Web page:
No Bad Faith in Failure to Modify

Posted by NCBRC - October 28, 2013

It is not bad faith for a debtor to fail to move to modify her chapter 13 plan to take into account post-confirmation increased equity in her residential property. In re Garajau, 10-18478 (Bankr. D. Mass. Sept. 30, 2013). When the debtor filed for bankruptcy she owed more on her mortgage than her residence was worth. At that time, she was also in the midst of a lawsuit concerning a parking easement to her property which the state-court defendants had blocked access to. The debtor disclosed the lawsuit in amendments to her schedules, valuing it at $8,000.00 and claiming that amount as exempt. The debtor’s 1% plan was confirmed. After the debtor won her state court lawsuit the trustee requested that the property be revalued. The new valuation showed that the debtor now had equity in the property.  The trustee then moved to dismiss arguing that the debtor’s failure to modify her plan to take into account the new equity in the property constituted bad faith.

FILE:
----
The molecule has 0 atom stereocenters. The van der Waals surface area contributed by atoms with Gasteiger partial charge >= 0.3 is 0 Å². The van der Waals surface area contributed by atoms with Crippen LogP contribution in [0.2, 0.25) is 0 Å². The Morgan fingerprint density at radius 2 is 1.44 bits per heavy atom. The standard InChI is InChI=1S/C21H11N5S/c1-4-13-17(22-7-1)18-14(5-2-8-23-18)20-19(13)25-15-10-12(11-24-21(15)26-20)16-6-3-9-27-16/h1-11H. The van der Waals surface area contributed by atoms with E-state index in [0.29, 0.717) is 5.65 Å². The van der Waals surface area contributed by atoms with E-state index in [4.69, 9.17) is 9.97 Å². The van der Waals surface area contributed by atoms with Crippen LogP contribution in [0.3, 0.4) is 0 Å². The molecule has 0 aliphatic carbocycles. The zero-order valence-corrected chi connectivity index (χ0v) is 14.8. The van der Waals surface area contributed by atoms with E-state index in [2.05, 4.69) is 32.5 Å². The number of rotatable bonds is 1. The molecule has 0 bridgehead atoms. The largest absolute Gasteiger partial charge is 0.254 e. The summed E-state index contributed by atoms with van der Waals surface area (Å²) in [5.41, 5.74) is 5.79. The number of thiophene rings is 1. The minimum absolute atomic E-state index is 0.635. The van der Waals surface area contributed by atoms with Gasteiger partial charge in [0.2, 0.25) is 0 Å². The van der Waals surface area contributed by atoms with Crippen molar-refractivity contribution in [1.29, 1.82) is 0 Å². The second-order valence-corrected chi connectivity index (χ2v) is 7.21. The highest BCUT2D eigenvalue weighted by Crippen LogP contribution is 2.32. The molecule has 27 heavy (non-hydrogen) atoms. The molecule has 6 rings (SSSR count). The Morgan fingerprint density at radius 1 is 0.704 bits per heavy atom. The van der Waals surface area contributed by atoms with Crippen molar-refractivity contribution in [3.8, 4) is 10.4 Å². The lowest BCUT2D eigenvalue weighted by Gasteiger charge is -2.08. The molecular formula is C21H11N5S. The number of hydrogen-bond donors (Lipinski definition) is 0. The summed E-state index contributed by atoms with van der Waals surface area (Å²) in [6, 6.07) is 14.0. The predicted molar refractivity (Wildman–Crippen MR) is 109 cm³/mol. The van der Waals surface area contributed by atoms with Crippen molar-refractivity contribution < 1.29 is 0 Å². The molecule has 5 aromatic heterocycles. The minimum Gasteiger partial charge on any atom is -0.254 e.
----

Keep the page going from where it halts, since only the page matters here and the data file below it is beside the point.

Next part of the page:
The court began by noting that the motion before it was not to modify that plan or revoke confirmation but to dismiss “for cause” on the basis of bad faith pursuant to the court’s discretion under section 1307(c). Bad faith is not included in the list of examples of the “cause” that could justify dismissal, and though that list is non-exclusive, the court stated that it was aware of no cases in which failure to modify a plan could constitute bad faith. In fact, section 1329 permits the debtor or trustee to move for modification but does not require it of any party. The court found that bad faith cannot be based on the failure to do what the Code explicitly does not require.

The court declined to discuss whether a trustee motion to modify would have met with success.

Garajau opinion


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